The Catcher In The Rye: Holden Essay, Research Paper
The Catcher In The Rye: Holden
This book has been steeped in contention since it was banned in America after
it & # 8217 ; s first publication. John Lennon & # 8217 ; s bravo, Mark Chapman, asked the former
beatle to subscribe a transcript of the book earlier in the forenoon of the twenty-four hours that he
murdered Lennon. Police found the book in his ownership upon groking the
psychologically disturbed Chapman. However, the book itself contains nil
that could be attributed with taking Chapman to move as he did & # 8211 ; it could hold
been any book that he was reading the twenty-four hours he decided to kill John Lennon & # 8211 ; and
as a consequence of the fact that it was & # 8216 ; The Catcher In The Rye & # 8217 ; , a book describing
nervous dislocation, media speculated widely about the possible connexion. This
gave the book even more ill fame. So what is & # 8216 ; The Catcher In The Rye & # 8217 ; really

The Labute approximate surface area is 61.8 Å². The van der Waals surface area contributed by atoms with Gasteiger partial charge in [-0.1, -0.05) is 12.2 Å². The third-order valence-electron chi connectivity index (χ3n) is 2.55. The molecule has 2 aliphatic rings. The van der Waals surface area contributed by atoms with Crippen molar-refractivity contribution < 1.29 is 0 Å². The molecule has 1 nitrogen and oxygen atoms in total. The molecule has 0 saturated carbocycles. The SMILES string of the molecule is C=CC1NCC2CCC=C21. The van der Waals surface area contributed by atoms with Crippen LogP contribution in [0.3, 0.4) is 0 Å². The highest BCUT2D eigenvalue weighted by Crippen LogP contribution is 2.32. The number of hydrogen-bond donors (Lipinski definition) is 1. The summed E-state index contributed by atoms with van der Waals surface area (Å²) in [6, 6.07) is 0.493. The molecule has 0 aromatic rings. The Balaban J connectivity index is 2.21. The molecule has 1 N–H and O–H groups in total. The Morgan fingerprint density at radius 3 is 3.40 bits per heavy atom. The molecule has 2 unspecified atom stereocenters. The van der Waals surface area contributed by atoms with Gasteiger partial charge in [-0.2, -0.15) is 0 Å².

Superficially the narrative of a immature adult male & # 8217 ; s ejection from yet another school, & # 8216 ; The
Catcher In The Rye & # 8217 ; is in fact a perceptive survey of one person & # 8217 ; s
apprehension of his human status.
Holden Caulfield, a adolescent turning up in
1950s New York, has been expelled school for hapless accomplishment one time once more. In an
effort to cover with this he leaves school a few yearss prior to the terminal of term,
and goes to New York to & # 8216 ; take a holiday & # 8217 ; before returning to his parents & # 8217 ;
Told as a soliloquy, the book describes Holden & # 8217 ; s ideas and activities over
these few yearss, during which he describes a developing nervous dislocation,
symptomised by his turns of unexplained depression, unprompted disbursement and
by and large uneven, fickle behavior, prior to his eventual nervous prostration.
However, during his psychological conflict, life continues on about Holden as it
ever had, with the bulk of people disregarding the & # 8216 ; madman stuff & # 8217 ; that is
go oning to him & # 8211 ; until it begins to infringe on their well defined societal
codifications. Increasingly through the novel we are challenged to believe about
society & # 8217 ; s attitude to the human status & # 8211 ; does society hold an & # 8216 ; ostrich in the
sand & # 8217 ; outlook, a calculated ignorance of the emptiness that can qualify